In May 2018, the BC Supreme Court confirmed two important things for local tenants. First, residents of 844 Johnson Street are considered tenants in supportive housing and have rights that are protected under the Residential Tenancy Act (RTA). Second, blanket restrictions against all guests in a supportive housing complex go against residential tenancy rights. If you’re a resident of supportive housing, what does this mean for you?
After Super-in-Tent City (SIC—a tent city formerly located on the Victoria law courts property) was dismantled, a social housing building was set up to house SIC residents at 844 Johnson Street. Portland Hotel Society (PHS), a non-profit supportive housing provider and operator of the 844 Johnson building, introduced blanket restrictions that severely limited tenants’ ability to have guests. TAPS supported a number of residents in arguing against these rules at a Residential Tenancy Branch hearing.
At the hearing, PHS argued that the Residential Tenancy Act shouldn’t apply to the building, but the arbitrator agreed that it should, even though the landlord provides support services and personal health care. The arbitrator also agreed that the blanket guest restrictions were not reasonable restrictions of the tenants’ RTA rights.
PHS appealed this decision to the BC Supreme Court, where the tenants were represented by lawyers from the Community Legal Assistance Society. On May 18, 2018, Justice Sharma agreed with the arbitrator’s decision. The judge agreed that “tenants who are being given a social benefit of below market housing in an effort to stabilize their living situation” should have the same legal rights as tenants paying market rates.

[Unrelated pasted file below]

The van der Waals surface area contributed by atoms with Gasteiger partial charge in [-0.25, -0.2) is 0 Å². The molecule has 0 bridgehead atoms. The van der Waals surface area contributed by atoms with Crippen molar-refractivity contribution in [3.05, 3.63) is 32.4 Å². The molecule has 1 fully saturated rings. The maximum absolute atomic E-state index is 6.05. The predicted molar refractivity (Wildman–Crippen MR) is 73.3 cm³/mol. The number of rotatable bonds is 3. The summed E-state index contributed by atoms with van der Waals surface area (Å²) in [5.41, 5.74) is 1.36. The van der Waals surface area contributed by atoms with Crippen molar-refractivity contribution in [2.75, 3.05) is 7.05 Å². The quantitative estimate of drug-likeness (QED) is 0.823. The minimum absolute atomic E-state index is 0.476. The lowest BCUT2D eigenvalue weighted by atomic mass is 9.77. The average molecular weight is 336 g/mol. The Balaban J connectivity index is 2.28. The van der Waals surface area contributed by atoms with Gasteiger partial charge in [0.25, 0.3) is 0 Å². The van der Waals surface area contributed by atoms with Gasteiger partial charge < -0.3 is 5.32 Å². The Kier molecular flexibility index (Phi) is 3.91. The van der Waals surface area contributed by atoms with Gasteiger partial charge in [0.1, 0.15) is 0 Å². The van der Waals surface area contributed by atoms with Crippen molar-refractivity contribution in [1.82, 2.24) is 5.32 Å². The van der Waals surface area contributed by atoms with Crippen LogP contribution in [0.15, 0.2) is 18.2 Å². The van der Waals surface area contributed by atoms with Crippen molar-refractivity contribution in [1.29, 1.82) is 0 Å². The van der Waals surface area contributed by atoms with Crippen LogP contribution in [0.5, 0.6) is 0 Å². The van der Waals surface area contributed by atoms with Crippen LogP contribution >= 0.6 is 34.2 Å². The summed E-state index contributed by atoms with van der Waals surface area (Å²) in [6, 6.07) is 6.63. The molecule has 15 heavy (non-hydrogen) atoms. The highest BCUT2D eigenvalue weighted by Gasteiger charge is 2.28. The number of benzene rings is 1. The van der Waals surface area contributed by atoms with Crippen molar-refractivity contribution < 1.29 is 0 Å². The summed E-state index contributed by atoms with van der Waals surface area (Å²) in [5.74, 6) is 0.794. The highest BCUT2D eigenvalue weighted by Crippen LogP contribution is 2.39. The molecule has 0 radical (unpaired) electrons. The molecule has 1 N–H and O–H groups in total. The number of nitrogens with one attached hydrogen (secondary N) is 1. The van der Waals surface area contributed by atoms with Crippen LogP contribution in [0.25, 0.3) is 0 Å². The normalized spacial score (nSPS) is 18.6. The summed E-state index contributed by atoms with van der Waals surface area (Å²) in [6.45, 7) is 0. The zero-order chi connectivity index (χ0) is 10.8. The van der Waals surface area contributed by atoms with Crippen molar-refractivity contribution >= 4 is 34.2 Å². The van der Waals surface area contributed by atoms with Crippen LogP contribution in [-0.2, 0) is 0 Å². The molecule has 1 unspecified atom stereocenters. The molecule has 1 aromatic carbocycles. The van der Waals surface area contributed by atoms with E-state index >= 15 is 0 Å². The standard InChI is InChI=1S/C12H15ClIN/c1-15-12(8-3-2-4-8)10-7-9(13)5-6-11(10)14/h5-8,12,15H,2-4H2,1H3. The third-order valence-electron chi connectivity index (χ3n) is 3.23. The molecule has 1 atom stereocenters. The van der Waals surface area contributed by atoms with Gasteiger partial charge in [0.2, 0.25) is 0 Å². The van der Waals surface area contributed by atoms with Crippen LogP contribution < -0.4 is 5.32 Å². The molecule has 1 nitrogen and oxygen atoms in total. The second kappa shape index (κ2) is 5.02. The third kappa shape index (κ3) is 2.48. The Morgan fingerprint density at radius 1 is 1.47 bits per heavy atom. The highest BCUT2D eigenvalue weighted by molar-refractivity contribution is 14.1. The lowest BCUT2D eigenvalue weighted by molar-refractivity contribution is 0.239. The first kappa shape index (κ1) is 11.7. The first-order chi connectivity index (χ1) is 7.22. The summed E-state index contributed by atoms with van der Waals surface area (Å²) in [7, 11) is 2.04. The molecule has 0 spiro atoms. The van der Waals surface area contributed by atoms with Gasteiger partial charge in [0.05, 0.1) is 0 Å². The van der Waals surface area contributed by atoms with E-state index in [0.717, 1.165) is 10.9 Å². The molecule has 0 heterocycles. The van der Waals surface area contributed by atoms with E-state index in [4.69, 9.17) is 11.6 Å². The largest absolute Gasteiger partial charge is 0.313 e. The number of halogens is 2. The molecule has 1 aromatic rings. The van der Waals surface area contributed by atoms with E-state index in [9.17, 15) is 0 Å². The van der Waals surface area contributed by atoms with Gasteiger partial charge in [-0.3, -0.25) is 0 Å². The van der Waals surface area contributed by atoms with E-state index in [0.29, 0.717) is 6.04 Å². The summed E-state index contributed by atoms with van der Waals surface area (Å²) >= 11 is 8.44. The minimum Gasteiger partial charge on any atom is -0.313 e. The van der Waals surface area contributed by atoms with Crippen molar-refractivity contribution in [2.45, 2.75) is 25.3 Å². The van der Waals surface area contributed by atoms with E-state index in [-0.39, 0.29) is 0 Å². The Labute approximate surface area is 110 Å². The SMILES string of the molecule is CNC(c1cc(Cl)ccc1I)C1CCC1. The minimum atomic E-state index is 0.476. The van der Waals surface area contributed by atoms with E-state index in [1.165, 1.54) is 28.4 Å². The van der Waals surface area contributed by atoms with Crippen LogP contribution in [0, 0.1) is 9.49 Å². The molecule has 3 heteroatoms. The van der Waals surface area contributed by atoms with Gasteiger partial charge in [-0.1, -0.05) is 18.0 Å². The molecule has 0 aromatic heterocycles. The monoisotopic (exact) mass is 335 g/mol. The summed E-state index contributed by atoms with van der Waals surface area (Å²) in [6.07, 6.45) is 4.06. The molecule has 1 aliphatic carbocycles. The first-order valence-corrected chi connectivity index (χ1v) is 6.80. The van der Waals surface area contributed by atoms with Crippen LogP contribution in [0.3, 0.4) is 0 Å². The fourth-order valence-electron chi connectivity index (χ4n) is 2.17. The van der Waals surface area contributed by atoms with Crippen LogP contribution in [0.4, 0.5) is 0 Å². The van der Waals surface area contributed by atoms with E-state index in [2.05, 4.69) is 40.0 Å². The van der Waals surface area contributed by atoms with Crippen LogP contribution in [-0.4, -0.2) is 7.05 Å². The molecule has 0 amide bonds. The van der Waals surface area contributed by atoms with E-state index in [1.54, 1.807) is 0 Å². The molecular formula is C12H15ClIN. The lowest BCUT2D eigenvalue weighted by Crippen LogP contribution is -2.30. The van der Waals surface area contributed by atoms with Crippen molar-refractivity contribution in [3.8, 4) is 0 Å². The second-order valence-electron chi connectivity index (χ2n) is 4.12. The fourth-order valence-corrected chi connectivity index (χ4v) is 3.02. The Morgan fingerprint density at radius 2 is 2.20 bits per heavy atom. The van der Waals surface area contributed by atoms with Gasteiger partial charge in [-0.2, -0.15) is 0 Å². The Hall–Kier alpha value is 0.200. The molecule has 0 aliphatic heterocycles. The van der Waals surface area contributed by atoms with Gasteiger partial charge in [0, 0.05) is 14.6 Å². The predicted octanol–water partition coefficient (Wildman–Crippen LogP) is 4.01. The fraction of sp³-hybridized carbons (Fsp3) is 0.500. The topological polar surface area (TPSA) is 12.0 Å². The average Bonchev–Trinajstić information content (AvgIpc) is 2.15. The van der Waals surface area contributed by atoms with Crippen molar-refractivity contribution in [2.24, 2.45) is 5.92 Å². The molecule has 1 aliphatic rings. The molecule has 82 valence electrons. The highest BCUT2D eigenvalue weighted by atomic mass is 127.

This case now sets a precedent—that means that the judge’s decision should be applied in future cases.
What Does This Mean For People Living In Supportive Housing?
This decision will have positive and lasting effects on the lives of the thousands of tenants living in supportive housing in Victoria and across the province.
First, the court has confirmed that people living in supportive housing have the same tenancy rights as people living in market housing. As Kevin Love, a staff lawyer at Community Legal Assistance Society who represented the clients in the court proceedings said, “This case confirms that subsidized and supported housing providers have to follow the rules just like everyone else. Tenants do not give up all their rights just because they need support or help paying the rent”.
More specifically, this case confirms that blanket guest policies cannot restrict access to the building for all tenants’ guests—these blanket policies are illegal. The court has confirmed that supportive housing tenants have the right to visit with friends and family in their own home.
However, this decision doesn’t mean that social housing providers can’t introduce rules. Housing providers still have the right to establish reasonable guest policies that protect the safety, security and quiet enjoyment of tenants. Landlords, whether market or non-profit, continue to be allowed to adopt and enforce reasonable guest restrictions, but they must be on an individual case-by-case basis.
This approach ensures tenants are treated fairly as individuals, and rejects a one-size-fits-all approach that punishes all tenants regardless of whether or not they have done anything wrong.
The court decision means that people living in supportive housing should have an easier time getting their rights recognized, especially in terms of guest policies. If you live in a supportive housing building and your individual tenant rights are being violated, you can reach out to TAPS for support.